Cleo has just moved into a new flat, ready for her first semester at art school. She has two new housemates, who she is convinced already hate her, and a strange stain on her bedroom floor, left by the previous occupant who disappeared under mysterious circumstances. Her friends, Trilby, Audrey and Mara are dealing with relationship issues of their own, while everybody tries to avoid the Pringles Guy. Meanwhile, there are mysteries to solve. What is the story behind Fern, the one-armed girl who lives alone out near the swamp? Who keeps writing "Cleo eats it" all over campus? And who blocked up the toilet?
From Wet Moon Volume 1.
Wet Moon is written and illustrated by Sophie Campbell (of Jem and the Holograms), which has been compiled into 6 volumes of trade paperbacks.
Honestly, I wasn't quite sure whether I liked this book or not. The story is slow moving, and reminded me a little of Daniel Clowes' Ghost World, though full of goths and with the angst turned up a notch. Not a lot has actually happened so far, plot-wise. The characters get a little annoying, having realistically banal squabbles and conversations about nothing. However, the slightly spooky elements with Fern (a separated conjoined twin?) and whatever is going on in the swamp add some intrigue.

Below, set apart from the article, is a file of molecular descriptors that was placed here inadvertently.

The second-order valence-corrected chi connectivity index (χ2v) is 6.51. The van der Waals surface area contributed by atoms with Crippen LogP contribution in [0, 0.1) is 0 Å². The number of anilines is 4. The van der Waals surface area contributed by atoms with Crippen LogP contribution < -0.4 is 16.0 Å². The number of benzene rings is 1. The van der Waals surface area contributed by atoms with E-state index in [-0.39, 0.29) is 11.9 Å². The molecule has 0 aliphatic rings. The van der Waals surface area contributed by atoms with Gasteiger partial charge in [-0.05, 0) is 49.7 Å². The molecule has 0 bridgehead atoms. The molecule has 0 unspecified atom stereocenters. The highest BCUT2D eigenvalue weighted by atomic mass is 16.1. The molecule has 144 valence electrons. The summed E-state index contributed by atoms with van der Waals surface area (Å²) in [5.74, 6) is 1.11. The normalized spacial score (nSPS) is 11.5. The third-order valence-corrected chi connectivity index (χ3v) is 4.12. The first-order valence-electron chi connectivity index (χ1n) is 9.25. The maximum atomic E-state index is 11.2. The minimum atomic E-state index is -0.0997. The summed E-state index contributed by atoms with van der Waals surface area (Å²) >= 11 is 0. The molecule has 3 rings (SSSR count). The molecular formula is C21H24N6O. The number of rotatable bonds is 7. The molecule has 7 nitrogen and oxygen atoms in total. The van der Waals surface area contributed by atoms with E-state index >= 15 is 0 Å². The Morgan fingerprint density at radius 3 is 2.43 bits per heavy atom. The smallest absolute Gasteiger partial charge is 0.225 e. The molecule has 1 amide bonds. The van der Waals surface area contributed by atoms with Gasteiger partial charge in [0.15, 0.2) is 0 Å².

The art feels a touch exploitative at times, with lots of bums and boobs and pouty doll mouths, but there is an interesting range of body types, from the short, plump Cleo to the slim, angular Vincent, the boy Cleo continually flees from in fits of extreme shyness. I liked the level of detail in the backgrounds in some scenes, like the posters on the walls.
Since I was curious and Googled it, in case you didn't already know, a wet moon is when the crescent moon's 'horns' point upwards at an angle relative to the horizon, so that it looks like a bowl or a smile. It's the motif on Cleo's top and Fern's tattoos or body paint.
From Wet Moon Issue #4.
Wet Moon is full of angst-ridden young artistic people looking gorgeous while being petty and mean to each other. However, in parts it's also sweet, and feels somehow authentic, but with a side of strangeness that I don't quite know what to make of. I'll probably continue on to Wet Moon Volume 2: Unseen Feet just to see where it goes from here.